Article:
US ANTIDUMPING POLICIES TOWARDS CHINA: A SAFEGUARD THAT IS NOT SAFE
- Area of Honors:
- Bachelor of Science
- Document Type:
- Thesis Supervisors:
- Andrés Rodríguez Clare, Thesis Supervisor
- David Shapiro, Honors Advisor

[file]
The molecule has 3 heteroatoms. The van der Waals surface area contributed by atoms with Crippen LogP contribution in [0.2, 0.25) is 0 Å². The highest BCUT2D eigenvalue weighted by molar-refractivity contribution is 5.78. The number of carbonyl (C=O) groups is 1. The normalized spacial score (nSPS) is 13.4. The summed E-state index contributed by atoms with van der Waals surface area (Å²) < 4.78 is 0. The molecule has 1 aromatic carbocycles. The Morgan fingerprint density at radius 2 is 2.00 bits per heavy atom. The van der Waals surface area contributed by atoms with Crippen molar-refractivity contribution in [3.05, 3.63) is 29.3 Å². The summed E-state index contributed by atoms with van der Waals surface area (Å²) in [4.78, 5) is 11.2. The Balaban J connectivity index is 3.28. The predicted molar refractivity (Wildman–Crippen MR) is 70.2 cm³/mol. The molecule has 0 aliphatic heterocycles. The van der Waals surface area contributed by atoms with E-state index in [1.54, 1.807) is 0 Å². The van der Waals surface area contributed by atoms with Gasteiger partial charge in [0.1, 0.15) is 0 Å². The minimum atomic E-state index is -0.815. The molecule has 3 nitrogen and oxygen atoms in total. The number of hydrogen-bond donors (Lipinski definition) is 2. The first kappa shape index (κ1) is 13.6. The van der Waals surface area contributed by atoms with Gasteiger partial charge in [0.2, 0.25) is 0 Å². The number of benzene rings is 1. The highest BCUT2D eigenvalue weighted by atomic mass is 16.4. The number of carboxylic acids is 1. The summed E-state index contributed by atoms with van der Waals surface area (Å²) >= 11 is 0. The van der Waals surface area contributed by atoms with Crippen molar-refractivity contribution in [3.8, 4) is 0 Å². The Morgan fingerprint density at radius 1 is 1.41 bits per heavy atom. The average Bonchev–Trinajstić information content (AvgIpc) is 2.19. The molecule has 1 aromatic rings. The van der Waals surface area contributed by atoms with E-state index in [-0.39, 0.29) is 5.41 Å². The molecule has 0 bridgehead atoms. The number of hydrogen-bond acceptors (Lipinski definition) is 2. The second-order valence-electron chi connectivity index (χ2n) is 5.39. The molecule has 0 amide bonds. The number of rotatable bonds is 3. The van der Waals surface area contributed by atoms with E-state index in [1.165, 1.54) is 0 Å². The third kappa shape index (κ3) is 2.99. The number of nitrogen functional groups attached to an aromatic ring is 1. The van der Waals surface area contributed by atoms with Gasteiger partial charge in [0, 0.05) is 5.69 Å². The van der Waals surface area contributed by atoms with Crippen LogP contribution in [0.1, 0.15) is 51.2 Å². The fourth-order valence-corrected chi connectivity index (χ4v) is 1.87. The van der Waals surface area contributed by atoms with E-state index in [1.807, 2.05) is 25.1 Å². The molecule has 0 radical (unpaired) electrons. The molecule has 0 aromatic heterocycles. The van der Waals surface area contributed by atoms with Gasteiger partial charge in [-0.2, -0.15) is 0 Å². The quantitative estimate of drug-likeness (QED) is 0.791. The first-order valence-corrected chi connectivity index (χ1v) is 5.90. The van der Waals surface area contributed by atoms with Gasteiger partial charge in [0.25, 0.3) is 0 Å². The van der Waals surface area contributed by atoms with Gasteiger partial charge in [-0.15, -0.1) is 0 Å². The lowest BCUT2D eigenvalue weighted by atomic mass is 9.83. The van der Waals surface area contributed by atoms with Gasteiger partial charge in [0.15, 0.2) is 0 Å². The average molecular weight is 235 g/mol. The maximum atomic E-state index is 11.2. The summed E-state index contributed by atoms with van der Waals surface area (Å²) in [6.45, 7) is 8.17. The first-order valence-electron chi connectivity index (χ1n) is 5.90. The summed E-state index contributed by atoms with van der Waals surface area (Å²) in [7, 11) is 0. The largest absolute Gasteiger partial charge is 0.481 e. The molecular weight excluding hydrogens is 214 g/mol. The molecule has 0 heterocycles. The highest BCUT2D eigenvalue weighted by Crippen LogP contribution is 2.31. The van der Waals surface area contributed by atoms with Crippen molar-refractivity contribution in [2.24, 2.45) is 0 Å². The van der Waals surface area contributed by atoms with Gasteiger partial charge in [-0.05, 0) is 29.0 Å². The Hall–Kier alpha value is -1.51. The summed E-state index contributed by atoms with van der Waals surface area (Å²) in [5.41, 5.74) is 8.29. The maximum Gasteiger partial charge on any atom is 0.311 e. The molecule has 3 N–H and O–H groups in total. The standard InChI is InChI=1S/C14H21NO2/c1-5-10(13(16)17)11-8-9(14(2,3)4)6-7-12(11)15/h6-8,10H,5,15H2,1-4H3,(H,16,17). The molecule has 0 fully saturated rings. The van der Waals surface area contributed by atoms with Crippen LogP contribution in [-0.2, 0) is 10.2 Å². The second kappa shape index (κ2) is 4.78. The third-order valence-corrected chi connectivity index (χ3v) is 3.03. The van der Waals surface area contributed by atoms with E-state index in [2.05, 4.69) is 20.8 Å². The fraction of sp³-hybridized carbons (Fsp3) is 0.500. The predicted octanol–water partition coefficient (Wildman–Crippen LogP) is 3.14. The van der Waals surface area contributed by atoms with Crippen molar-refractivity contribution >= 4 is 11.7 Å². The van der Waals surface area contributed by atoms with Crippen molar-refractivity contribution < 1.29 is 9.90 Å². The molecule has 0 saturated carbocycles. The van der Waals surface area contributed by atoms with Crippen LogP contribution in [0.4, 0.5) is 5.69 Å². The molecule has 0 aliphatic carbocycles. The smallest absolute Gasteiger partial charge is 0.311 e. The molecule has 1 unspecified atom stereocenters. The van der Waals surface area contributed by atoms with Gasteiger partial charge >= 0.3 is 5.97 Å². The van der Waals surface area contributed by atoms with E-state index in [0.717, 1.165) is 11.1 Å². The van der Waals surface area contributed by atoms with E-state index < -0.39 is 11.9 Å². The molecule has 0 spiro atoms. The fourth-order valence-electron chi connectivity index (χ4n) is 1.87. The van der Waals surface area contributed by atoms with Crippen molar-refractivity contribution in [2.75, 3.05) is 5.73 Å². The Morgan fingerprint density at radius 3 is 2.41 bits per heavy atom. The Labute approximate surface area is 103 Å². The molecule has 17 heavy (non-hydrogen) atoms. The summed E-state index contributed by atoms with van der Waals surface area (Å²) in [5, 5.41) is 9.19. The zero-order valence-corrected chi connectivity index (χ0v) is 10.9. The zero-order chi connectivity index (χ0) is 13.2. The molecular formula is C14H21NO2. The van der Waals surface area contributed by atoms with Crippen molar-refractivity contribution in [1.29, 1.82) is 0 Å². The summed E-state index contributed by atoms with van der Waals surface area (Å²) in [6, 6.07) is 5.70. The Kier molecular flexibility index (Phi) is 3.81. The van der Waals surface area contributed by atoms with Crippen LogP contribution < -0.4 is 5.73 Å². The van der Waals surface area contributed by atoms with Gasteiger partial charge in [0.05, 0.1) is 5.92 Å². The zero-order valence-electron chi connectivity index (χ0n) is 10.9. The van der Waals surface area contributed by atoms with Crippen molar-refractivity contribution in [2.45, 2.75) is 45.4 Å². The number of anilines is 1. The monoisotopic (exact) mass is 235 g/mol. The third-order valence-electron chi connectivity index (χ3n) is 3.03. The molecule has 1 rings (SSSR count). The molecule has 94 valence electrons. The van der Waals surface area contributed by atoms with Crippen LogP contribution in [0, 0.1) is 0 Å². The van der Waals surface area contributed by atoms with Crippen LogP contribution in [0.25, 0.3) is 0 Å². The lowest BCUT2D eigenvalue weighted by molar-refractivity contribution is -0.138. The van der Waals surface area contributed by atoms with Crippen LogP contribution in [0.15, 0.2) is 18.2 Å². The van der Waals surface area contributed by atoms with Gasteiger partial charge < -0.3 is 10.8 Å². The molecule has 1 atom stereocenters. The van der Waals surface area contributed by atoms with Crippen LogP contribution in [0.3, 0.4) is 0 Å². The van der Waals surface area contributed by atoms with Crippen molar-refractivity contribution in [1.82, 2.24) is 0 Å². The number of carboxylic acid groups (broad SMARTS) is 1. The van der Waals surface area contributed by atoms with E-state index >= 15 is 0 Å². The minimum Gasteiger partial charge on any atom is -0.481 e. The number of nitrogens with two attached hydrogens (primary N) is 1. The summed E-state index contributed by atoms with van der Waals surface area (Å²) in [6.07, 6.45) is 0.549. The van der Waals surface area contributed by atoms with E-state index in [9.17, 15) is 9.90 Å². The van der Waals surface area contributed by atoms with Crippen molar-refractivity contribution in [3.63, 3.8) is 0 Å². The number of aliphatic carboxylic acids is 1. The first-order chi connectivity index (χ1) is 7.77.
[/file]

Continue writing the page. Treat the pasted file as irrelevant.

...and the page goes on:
- The prevailing use of antidumping measures in the U.S. has raised many concerns. Some of them include whether “antidumping practice promote, or at least maintain, a fair and competitive international market,” and whether “the U.S. benefit from using antidumping as a safeguard tool” The first part of this paper examines the drawbacks of U.S. antidumping measures by integrating a series of studies and examples. Studies have shown that antidumping has been practiced in order to benefit import-competing industries, rather than upholding a fair and competitive market. In fact, antidumping has resulted in only minor gains for domestic producers, but huge losses for domestic consumers. The second half of the paper studies U.S. antidumping laws and policies associated with China, U.S.’ number one trade partner. Studies in the past have shown that the U.S. has significantly overused antidumping practice against China, and thus resulted in duties imposed on China to be much higher than those imposed on other countries. China’s ongoing transition into market economy and the important trade relations between the U.S. and China suggest that the U.S. need to reconsider its antidumping practice towards China; such practice offer little benefit to the U.S. This paper concludes that free trade is beneficial and suggests countries to be mindful of building trade barriers, such as antidumping duties.